Same column, but where Jim Foley expressed a hubris, it is easy to hear the frustration of former NH GOP Chair and current RNC Committeeman Steve Duprey. While Foley gets what he deserves, I have a bit more sympathy (yes folks, I did use that word voluntarily) for Duprey (reformatted):
Duprey said that especially after a poor GOP showing on election day, “Anyone who thinks you don’t need adequate resources in what has become a purple state is dreaming.”…He also said the party should have a “job description for the members of the state committee. “When I was chairman,” he said, “we used to have a guide of how many hours we expected of you. You had to help us recruit candidates, you had to train candidates, you had write letters and update our data base. And you must help us fund-raise.”
You know, I think this is a good idea – but it has to be done well ahead of time if it is going to be a formal responsibility. Given the poor results, things do need to change and…
Sidenote: hey, I wonder if what the consensus is on the E-Board really is given Foley’s remark (“Don’t think that the State Party did that badly in this election.“) and Duprey saying” a poor GOP showing”?
…given what the other side did, change in a major way. While what Duprey is preaching can be construed to be major, one thing is sure: you don’t spring it on people just before the picking of Members. and before the State Meeting. I will say, concerning what tasks and expectations may be required (once and future), they have not been communicated downward from the NH GOP well lately. This decree sure was a really bad example of poor thinking, poor planning, poor communication, and poor messaging. And the E-Board is/was surprised at the reaction?
Sure, a lot folks do a lot of asking and doing and check writing, but it was on their own initiative instead of a “drat, haven’t checked that off yet” drudgery. In this regard, Saul Alinsky is correct (see here, #6). I may be bragging a bit, but I know that the Groksters are either all now State Members or have indicated that they are candidates and are just waiting for their Committees to vote. With that, and amongst us all, every single of the enumerated responsibilies are met, and with some several times over–every single day (e.g., our posts, (“write letters”)–even if many of them are taking Rs to task for not holding to the accepted standard of the Party). I think we, amongst all the Members, stand by and articulate what the Platform is from a Conservative / Libertarian viewpoint on an almost daily basis in one form or another.
Duprey said no one likes asking for money but, “Unless we establish our own financial base and have everybody do the unpleasant task, we’re not going to be successful. “I’m glad we had the debate on the fee,” said Duprey. “But now, we’re either going to make it a suggested fee or suggested donation. “But when less than 200 members of the (approximately 500-member) state committee are financial donors with any regularity, I don’t care who the chairperson is, we’re not going to be successful if we don’t have the resources,” said Duprey…He also said that relying almost exclusively on funding from the RNC in Washington is unacceptable.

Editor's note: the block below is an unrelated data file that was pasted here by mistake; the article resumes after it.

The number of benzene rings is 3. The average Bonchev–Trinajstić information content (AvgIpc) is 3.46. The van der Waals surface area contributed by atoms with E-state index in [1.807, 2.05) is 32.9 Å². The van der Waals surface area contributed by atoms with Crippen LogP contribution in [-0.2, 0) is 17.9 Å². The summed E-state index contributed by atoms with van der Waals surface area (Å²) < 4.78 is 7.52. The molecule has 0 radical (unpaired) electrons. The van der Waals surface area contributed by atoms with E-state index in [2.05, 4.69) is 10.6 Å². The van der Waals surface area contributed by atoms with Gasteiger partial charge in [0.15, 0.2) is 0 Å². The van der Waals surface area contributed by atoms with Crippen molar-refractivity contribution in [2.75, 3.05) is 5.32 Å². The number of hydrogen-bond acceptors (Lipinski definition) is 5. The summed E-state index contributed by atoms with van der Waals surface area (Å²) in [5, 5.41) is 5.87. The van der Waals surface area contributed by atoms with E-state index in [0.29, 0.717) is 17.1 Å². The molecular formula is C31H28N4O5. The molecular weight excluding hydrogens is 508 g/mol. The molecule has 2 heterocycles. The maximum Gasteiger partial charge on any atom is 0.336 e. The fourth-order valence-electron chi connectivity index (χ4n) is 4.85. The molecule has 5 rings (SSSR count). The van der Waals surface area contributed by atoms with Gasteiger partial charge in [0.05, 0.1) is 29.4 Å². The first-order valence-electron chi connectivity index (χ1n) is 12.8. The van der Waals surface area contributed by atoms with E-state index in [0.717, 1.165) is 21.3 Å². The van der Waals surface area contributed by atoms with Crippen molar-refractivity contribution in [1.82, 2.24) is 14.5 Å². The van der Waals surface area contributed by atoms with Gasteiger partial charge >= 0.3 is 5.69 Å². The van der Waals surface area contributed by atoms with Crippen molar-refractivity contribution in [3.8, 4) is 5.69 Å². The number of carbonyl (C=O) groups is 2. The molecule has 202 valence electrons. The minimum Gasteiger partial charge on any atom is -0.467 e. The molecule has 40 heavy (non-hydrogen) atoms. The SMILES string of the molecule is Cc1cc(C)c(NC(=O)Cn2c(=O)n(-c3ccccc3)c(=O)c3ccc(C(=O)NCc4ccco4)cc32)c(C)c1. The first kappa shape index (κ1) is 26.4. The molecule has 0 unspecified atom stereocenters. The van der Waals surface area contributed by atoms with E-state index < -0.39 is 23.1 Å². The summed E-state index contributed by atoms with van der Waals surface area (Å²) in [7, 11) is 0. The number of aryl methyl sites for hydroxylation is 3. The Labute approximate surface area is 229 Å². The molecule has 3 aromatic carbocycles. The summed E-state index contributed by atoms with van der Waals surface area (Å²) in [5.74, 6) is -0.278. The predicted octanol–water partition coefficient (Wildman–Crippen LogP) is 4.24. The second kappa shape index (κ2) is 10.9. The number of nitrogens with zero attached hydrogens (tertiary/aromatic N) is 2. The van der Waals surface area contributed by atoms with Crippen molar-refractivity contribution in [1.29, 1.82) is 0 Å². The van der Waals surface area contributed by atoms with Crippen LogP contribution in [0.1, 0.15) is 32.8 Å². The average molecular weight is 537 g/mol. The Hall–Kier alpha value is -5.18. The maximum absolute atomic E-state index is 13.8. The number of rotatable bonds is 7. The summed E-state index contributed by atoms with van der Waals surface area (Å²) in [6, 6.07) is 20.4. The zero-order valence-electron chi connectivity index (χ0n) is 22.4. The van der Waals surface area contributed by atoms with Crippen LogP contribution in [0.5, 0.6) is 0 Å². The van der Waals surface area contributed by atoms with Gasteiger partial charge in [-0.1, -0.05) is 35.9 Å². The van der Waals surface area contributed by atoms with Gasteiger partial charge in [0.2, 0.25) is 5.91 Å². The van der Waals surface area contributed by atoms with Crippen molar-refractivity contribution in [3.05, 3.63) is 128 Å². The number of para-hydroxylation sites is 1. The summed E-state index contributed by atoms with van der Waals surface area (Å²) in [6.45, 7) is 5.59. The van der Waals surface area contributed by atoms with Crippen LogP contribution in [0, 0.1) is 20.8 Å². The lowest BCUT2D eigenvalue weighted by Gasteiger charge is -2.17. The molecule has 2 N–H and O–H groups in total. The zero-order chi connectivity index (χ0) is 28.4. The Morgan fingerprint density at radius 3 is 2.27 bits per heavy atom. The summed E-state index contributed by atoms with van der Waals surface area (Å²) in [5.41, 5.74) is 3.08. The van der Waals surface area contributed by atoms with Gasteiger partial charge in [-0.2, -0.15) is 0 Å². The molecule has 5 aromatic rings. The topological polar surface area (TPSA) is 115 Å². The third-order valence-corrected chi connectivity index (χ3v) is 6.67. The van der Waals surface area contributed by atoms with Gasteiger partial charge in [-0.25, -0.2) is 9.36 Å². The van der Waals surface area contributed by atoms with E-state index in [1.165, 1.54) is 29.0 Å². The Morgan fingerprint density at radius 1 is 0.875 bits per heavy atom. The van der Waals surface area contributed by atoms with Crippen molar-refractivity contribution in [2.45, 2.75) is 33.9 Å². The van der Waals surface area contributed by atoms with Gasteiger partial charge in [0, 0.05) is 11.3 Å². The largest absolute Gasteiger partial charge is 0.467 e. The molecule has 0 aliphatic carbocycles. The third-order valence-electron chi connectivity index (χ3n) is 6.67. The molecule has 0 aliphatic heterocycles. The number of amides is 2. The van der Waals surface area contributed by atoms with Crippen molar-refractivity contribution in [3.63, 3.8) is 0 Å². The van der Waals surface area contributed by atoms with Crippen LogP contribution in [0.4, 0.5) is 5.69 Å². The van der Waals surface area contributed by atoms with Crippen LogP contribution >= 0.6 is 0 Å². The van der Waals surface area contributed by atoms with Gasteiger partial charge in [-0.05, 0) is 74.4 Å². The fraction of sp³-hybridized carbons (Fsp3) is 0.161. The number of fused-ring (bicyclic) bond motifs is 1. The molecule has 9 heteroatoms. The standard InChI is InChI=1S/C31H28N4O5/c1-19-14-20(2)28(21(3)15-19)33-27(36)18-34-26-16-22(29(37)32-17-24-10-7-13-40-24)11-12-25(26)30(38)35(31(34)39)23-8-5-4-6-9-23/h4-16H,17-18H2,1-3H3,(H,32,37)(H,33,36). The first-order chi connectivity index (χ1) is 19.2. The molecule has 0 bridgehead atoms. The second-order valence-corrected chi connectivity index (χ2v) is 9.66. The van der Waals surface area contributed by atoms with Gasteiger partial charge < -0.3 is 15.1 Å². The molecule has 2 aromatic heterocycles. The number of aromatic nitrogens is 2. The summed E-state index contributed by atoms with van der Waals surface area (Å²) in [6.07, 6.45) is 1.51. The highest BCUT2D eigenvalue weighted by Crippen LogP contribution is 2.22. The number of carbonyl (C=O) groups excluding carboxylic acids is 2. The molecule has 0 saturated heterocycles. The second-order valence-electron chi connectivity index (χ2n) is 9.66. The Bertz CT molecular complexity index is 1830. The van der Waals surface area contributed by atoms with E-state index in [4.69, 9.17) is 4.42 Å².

Absolutely – the NH GOP needs to wean itself from the RNC with respect to having a minimal staff and field operations to be operationally competitive. Then there is the campaigning. But look back at the chart in comparing D vs R fundraising; it is clear that self funding still will not be enough. One thing that Buckley has been able to do is to attract outside groups to themselves fund staffing in the state to a much larger degree than any of the NH GOP Chairs have done. Imposing a $1000 or even a $2000 membership fee (raising from 1/2 to a full million annually) won’t make it – like CA or NY or IL raising taxes on the rich; the rich will just go Galt (yes, the E-Board had better know that there is a Laffer Curve to raising of funds as well. In this case, though, it will be bodies and not just the bucks.
There is also the ‘small’ matter of the split and the lack of trust in the Party; as it stands now, many of the grassroots just might tell the Party “screw you” and move to increase their giving to individual candidates or to other groups (e.g., Club For Growth, Americans for Prosperity, Senate Conservatives Fund, RLCNH) rather than to the NH GOP.
My advice to the E-Board, worth every cent you’re not paying me, is that this trust factor is your number one problem. It is not fundraising – it is this trust factor. Or to be truthful, the lack there of from the bottom up. Foley might not care (am betting there’s a few of us he really wishes would leave – too bad, as you’re making yourself too easy for posts), but I’m sure that Duprey may. Without the trust gap being bridged, the bucks (small as they might be from us church mice) wont materialize. And that trust factor is actually two-fold:
- The perceived emnity of the Establishment towards the TEA / 912 / libertarian grassroots
- the perception that once elected, Rs haven’t and don’t stand firm on Repub / Conservative principles
Why give to folks that don’t respect you and why work for those that won’t do as they say?
So what say you?